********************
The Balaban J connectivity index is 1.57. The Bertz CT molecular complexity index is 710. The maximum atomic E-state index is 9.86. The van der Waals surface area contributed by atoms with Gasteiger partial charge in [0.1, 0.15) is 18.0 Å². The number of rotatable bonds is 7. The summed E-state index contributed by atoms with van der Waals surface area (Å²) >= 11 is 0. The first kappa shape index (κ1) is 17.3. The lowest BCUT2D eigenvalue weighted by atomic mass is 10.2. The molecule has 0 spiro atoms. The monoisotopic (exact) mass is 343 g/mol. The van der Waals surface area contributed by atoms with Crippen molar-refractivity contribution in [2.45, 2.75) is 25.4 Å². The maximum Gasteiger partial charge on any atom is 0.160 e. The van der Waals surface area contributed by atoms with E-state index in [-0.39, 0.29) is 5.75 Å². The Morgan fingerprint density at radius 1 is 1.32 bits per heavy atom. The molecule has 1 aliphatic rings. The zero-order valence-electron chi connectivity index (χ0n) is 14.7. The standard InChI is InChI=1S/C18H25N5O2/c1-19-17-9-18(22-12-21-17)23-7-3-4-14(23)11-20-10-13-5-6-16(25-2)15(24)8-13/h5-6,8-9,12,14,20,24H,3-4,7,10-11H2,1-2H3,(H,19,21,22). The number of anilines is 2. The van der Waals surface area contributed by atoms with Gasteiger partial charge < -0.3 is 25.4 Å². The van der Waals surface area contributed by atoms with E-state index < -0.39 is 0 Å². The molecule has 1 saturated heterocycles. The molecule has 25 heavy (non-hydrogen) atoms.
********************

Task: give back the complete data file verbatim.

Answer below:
The Balaban J connectivity index is 1.57. The Bertz CT molecular complexity index is 710. The maximum atomic E-state index is 9.86. The van der Waals surface area contributed by atoms with Gasteiger partial charge in [0.1, 0.15) is 18.0 Å². The number of rotatable bonds is 7. The summed E-state index contributed by atoms with van der Waals surface area (Å²) >= 11 is 0. The first kappa shape index (κ1) is 17.3. The lowest BCUT2D eigenvalue weighted by atomic mass is 10.2. The molecule has 0 spiro atoms. The monoisotopic (exact) mass is 343 g/mol. The van der Waals surface area contributed by atoms with Crippen molar-refractivity contribution in [2.45, 2.75) is 25.4 Å². The maximum Gasteiger partial charge on any atom is 0.160 e. The van der Waals surface area contributed by atoms with E-state index in [-0.39, 0.29) is 5.75 Å². The Morgan fingerprint density at radius 1 is 1.32 bits per heavy atom. The molecule has 1 aliphatic rings. The zero-order valence-electron chi connectivity index (χ0n) is 14.7. The standard InChI is InChI=1S/C18H25N5O2/c1-19-17-9-18(22-12-21-17)23-7-3-4-14(23)11-20-10-13-5-6-16(25-2)15(24)8-13/h5-6,8-9,12,14,20,24H,3-4,7,10-11H2,1-2H3,(H,19,21,22). The number of anilines is 2. The van der Waals surface area contributed by atoms with Gasteiger partial charge < -0.3 is 25.4 Å². The van der Waals surface area contributed by atoms with E-state index < -0.39 is 0 Å². The molecule has 1 saturated heterocycles. The molecule has 25 heavy (non-hydrogen) atoms.